This talk examines the effect of the sixth century BCE deportations to Babylonia on Israelite identity. Paying close attention to the prophetic book of Ezekiel, whose community was deported from Jerusalem to Babylonia by Nebuchadnezzar, it explores how the experience of forced migration changed the way the people talked about themselves, their past, and their homeland. To help make sense of these changes, it places Ezekiel’s reactions in conversation with the responses of more recent forced migrants to similar experiences.

About the Speaker: Dr. Carly L. Crouch is David Allen Hubbard Professor of Old Testament at Fuller Theological Seminary and author of several volumes, including War and Ethics in the Ancient Near East (2009), The Making of Israel (2014), Israel and the Assyrians (2014) and An Introduction to the Study of Jeremiah (2017). Her research focuses on the intersection of theology, ethics, and community identities, with a historical focus on the social and intellectual world of ancient Israel and a contemporary interest in the relevance of this work for twenty-first century ethics. She is especially interested in integrating insights from other disciplines, such as anthropology, refugee studies, and postcolonial theory, into biblical studies. Her current work addresses the effects of Nebuchadnezzar’s destruction of Jerusalem on Israelite and Judahite identities and is forthcoming with Cambridge University Press.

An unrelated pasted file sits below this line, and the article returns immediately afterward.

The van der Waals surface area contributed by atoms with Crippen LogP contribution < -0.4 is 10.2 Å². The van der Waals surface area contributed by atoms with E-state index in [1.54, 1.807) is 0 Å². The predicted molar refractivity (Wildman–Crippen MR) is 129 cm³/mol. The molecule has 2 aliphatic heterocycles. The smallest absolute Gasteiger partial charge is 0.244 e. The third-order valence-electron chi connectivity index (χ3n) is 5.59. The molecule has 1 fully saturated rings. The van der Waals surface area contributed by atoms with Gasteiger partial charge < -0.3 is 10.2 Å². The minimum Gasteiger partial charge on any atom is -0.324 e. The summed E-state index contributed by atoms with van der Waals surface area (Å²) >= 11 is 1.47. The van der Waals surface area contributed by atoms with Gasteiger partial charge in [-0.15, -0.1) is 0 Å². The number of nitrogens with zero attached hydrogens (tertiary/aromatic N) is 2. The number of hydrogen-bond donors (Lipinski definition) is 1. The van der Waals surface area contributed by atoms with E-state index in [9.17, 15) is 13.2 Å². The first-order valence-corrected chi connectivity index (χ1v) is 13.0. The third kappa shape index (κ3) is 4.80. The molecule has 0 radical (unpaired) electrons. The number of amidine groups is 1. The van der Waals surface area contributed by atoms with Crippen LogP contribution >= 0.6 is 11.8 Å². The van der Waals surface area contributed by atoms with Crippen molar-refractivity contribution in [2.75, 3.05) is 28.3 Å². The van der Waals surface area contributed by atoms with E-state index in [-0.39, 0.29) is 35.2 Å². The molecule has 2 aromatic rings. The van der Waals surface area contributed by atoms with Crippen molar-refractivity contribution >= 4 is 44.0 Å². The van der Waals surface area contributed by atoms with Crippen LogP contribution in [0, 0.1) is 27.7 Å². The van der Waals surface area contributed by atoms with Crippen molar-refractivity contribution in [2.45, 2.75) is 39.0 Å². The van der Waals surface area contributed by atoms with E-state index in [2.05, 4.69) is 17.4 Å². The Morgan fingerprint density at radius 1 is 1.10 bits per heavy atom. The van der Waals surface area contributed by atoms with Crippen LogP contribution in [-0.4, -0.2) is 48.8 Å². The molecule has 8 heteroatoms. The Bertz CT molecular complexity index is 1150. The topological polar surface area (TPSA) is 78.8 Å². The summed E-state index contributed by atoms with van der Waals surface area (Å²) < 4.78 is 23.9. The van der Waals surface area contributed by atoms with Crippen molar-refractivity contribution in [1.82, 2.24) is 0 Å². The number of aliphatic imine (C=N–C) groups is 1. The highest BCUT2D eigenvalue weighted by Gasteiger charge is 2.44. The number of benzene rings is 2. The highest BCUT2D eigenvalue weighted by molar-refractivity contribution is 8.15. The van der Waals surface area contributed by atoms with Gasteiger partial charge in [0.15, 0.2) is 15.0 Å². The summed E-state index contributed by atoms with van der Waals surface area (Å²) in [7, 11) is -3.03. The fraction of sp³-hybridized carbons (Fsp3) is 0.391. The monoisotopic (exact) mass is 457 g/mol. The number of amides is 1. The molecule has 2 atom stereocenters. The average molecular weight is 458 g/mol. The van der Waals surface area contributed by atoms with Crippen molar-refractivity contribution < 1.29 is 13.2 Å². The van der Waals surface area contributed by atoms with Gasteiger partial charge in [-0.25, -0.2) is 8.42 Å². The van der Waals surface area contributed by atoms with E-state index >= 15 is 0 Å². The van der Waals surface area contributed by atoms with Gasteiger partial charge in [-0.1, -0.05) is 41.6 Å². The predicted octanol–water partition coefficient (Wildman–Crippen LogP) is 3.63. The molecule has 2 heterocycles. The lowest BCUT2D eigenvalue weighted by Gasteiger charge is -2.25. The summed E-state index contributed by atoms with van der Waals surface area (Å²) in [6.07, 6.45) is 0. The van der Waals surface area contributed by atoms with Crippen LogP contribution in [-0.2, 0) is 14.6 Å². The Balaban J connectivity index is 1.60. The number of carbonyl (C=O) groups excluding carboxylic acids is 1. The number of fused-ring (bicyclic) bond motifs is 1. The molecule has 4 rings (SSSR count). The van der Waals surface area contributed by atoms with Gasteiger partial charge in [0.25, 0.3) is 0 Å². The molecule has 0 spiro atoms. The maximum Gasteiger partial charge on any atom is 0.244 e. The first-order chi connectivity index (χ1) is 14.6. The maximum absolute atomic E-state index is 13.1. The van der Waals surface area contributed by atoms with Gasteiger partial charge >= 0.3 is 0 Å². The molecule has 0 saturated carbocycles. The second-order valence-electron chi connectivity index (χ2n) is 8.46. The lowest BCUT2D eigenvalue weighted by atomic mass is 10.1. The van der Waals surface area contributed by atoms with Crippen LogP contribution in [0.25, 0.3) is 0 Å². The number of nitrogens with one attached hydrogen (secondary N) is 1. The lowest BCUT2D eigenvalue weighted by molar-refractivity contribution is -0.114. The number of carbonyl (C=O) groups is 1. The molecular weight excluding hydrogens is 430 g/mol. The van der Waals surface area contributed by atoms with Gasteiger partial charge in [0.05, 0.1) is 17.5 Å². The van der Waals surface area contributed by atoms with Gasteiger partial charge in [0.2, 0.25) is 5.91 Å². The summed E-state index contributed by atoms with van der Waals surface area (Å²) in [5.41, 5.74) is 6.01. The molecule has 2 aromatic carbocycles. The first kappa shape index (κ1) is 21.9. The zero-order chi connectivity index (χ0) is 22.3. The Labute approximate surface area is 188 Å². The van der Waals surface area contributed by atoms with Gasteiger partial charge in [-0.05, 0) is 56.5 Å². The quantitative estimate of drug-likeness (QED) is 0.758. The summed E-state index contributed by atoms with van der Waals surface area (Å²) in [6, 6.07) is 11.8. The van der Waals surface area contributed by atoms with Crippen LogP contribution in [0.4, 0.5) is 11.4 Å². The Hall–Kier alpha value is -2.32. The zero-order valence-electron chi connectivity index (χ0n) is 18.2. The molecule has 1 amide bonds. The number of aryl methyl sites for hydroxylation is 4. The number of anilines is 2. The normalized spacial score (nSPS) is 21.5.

William Schniedewind



Sponsored by the
UCLA Alan D. Leve Center for Jewish Studies

Cosponsored by the
UCLA Department of Near Eastern Languages & Cultures
UCLA Center for the Study of Religion
UCLA Center for Near Eastern Studies